Clarinetist/saxophonist, Ken Peplowski had his first professional gig when still in elementary school and went on to play with everyone from Marianne Faithfull and Leon Redbone to Peggy Lee and Woody Allen. BBC2 says, “Ken Peplowski is arguably the greatest living jazz clarinetist.”
No, really, do you know what it is?
News that NASA recently "changed" everybody's astrological sign by announcing a 13th sign spread like wildfire on social media and got us thinking about soul songs and the zodiac. Join Host Tom Shaker for some heavenly songs about love and astrology.
"Thelonious Monk is the most important musician. Period!" That's pianist Jason Moran on "the first pianist who made me want to be a pianist." So Moran decided to present a personal reflection on Monk's music, reconfiguring the 1959 large ensemble concert that Monk presented at Town Hall in New York City. Ever the interdisciplinary thinker, Moran also gathered photographs and archival audio recordings to present a visual companion piece to his new arrangements. In time for Monk's birthday anniversary, Jazz Night takes in the full multimedia presentation that is 'In My Mind' from the Kennedy Center in Washington, D.C.
In True Believer: Stalin’s Last American Spy award-winning journalist and best-selling author Kati Marton tells Noel Field’s full story for the first time. Field, once a well-meaning and privileged American, spied for Stalin during the 1930s and ’40s. Then, a pawn in Stalin’s sinister master strategy, Field was kidnapped and tortured by the KGB and forced to testify against his own Communist comrades. He ended his days behind the Iron Curtain, diminished, but he never showed regret for his role in abetting a murderous dictatorship. Marton captures Field’s riveting quest for a life of meaning that went horribly wrong. Tune in this Sunday evening October 9 at 10:30 when Al speaks with Kati Marton.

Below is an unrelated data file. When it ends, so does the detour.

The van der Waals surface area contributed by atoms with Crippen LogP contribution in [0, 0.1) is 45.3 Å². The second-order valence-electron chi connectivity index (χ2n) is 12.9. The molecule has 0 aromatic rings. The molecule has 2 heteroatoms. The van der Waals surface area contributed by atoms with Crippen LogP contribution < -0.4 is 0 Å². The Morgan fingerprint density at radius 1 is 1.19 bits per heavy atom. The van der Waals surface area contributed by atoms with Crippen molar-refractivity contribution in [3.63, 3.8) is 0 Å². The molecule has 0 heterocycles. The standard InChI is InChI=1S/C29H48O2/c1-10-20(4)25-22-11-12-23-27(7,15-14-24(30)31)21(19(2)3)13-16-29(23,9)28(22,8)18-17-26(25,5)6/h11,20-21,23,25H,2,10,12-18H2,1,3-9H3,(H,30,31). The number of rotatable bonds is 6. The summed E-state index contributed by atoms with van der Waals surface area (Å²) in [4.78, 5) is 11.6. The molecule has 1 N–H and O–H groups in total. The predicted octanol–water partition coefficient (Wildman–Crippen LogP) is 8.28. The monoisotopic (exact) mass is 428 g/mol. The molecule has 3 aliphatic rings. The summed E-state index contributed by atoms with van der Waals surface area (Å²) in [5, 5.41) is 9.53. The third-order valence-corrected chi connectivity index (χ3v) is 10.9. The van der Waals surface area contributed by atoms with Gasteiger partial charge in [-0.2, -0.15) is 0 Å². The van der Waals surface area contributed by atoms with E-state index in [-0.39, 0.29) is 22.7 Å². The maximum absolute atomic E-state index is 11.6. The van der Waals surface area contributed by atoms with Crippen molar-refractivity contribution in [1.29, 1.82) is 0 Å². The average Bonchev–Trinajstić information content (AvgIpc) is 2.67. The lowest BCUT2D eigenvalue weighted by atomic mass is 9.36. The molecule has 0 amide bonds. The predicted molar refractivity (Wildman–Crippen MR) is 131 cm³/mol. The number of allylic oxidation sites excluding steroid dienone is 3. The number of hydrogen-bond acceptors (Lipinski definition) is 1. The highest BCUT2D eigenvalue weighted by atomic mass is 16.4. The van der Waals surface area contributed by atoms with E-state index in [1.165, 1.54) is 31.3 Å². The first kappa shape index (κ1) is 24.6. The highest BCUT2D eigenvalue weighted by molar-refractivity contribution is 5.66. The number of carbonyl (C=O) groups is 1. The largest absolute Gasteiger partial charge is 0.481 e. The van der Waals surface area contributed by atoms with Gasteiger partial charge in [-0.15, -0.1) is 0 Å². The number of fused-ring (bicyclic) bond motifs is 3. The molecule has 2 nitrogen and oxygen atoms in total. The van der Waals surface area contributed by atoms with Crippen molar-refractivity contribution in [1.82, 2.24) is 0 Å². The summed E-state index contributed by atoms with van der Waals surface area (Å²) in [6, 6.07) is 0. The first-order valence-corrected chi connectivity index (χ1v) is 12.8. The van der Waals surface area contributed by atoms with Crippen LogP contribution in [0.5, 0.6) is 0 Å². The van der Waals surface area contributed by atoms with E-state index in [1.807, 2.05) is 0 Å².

If two black holes collided, what would it sound like? Tonight on Inquiry we welcome back JANNA LEVIN. She is a professor of physics and astronomy at Barnard College of Columbia University. She is also director of sciences at Pioneer Works, a center for arts and sciences in Brooklyn. Her new book is wild and wonderful history of the search for “a sonic record of the history of the universe” and the building of the LIGO, Laser Interferometer Gravitational-Wave Observatory. It is a story of human genius and ego and folly that has a great ending. Janna Levin’s new book is BLACK HOLE BLUES: AND OTHER SONGS FROM OUTER SPACE.
Why does a grouse bury itself in snow? Do jays really talk to themselves? Inquiry welcomes back acclaimed scientist, author and natural historian BERND HEINRICH. Tonight he talks about his new book ONE WILD BIRD AT A TIME: PORTRAITS OF INDIVIDUAL LIVES. In each of the essays in this book, Bernd Heinrich uses his scientific knowledge and field skills to attempt to unravel the reasons behind the behavior of common species of woodland birds like Ruffed Grouse, Blue Jay and Black-capped Chickadee. This is a wonderful book about how to look at the natural world like a scientist.
At 23 years old, Kaia Kater is an old soul taking the roots music world by storm with her "old-time" banjo playing, singing and song writing. Born in Canada of African-Carribean descent, early exposure to folk music decidedly influenced her more recent immersion into Appalachian music.
This week, Kaia stops by the WICN studios to talk with Bonnie Johnson about career, tour life and her sophomore album Nine Pin (Kingswood Records). The 2016 release includes the vocalist's jazz-influenced originals that pay homage to one of the oldest forms on North American traditional music.
Rolling through Central New England, Kaia opens for GRAMMY-nominated folk singer Vance Gilbert at Club Passim in Cambridge on Saturday, October 8th. She holds her own, live at Dewey Memorial Hall in Sheffiled, MA on Sunday, October 9th, then returns for Passim's Monday Discovery series on October 10, 2016.
Host Nick Noble shares more than fifty of his favorite tracks over four hours of song.
Chasing epic sax player Jerry Bergonzi down is no easy thing, but well worth the effort. Jerry is an internationally lauded composer, tenor saxophone player, educator and Boston native. When you hear his music you will understand why Jerry receives rave reviews wherever he plays across the globe. It’s an honor to have him on the program. Can’t wait to share his music with our audience.
“Sherman, set the WABAC…” We are all fascinated by stories and films about time travel and thinking about traveling to the past or future. But is time travel possible? Tonight on Inquiry we talk with noted chronicler of science and technology JAMES GLEICK about his new wonderful book that explores the science, literature and philosophy of TIME TRAVEL: A HISTORY.
Tonight on Inquiry we speak with writer JEFF CHANG. He is the executive director of the Institute for Diversity in the Arts at Stanford University. We will discuss his new book WE GON’ BE ALRIGHT: NOTES ON RACE AND RESEGREGATION.
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